Nationally, more than 30 states have a limit or cap on damages in medical liability cases, according to the National Conference of State Legislatures. Senate Bill 33, Medical Liability Reforms Act, would allow North Carolina to join these states, limiting non-economic damages to an initial $500,000 raised annually for inflation. Non-economic damages include damages like pain and suffering, emotional distress, and other damages difficult to quantify.
North Carolina already has a cap on punitive damages equal to the greater of $250,000 or three times the amount of compensatory damages. The bill would not place a cap on compensatory damages, which are damages that place the plaintiff in the position he would have been in had the tort not have been committed.
One area of the bill which has caused the most confusion is the emergency care provision. Some North Carolinians have been led to believe by special interest groups that emergency care doctors have complete immunity and cannot be held liable for tortious acts. However, this is not the case. Emergency health care providers will be liable if the decision-maker (judge or jury) finds by the greater weight of the evidence that the provider’s care deviated from the same standard of care exercised by a provider in the same health profession with similar training and experience, situated in a similar community, and under similar circumstances.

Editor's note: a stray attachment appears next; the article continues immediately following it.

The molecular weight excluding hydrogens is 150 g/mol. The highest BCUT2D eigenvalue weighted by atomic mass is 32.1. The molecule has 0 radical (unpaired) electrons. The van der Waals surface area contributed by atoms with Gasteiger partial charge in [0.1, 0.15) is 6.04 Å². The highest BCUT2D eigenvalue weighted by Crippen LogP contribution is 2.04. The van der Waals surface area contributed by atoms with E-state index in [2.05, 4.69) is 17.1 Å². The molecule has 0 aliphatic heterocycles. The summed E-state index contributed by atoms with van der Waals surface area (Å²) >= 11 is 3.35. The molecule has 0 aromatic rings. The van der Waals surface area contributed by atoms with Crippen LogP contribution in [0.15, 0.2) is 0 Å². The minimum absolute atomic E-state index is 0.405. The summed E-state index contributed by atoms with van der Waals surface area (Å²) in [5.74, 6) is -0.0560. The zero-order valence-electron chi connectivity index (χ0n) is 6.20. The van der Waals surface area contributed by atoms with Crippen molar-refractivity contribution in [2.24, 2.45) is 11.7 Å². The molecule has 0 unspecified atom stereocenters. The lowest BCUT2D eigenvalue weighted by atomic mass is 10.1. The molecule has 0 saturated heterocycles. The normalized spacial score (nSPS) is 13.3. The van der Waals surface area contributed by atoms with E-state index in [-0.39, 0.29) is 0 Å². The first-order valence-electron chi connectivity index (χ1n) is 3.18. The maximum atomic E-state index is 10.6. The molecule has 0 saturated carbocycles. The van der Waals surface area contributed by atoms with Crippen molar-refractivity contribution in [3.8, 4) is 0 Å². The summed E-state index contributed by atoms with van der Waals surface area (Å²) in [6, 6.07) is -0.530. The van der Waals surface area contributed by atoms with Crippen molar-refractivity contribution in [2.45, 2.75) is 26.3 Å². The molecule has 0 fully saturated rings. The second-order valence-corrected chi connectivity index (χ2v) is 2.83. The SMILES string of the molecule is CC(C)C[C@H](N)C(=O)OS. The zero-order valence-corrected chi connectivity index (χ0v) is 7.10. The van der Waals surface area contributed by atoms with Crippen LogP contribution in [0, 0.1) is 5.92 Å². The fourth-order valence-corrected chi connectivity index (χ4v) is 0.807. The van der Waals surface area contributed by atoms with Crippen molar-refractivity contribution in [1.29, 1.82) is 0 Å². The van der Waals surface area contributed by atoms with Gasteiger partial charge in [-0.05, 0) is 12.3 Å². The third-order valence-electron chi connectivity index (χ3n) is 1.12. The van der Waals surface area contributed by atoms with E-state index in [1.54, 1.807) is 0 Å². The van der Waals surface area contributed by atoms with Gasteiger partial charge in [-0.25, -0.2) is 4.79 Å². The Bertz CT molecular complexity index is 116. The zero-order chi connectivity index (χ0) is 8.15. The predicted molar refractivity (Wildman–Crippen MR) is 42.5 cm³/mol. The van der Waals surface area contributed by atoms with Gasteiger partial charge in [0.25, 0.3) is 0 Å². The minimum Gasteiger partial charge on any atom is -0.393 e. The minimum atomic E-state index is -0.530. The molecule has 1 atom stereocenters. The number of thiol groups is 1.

In other words, emergency care doctors will be held under the same duty of care standard as another emergency care doctor. The physician will not be found liable unless the deviation from the standard of care constituted gross negligence, wanton conduct, or intentional wrongdoing.
This provision seems reasonable and fair. Emergency room doctors often have to make split-second decisions. By holding them to a heightened level of care, it enables them to do their job more effectively, making those quick decisions in the best interest of the patient while keeping medical malpractice and health insurance costs at a reasonable level. Furthermore, they can be fined $50,000 by the federal government for failing to treat a patient, providing an additional incentive to conduct their services in a professional and prudent manner.
There have been several attempts at tort reform in past years but the Democrat controlled majority has always blocked any progress. With a Republican majority now in place, tort reform has a greater chance of becoming a reality this session. Senate Bill 33 passed the Senate by a vote of 36-13 with six Democrats joining all Republicans. The measure now heads to the House, which has a special medical liability and tort reform committee.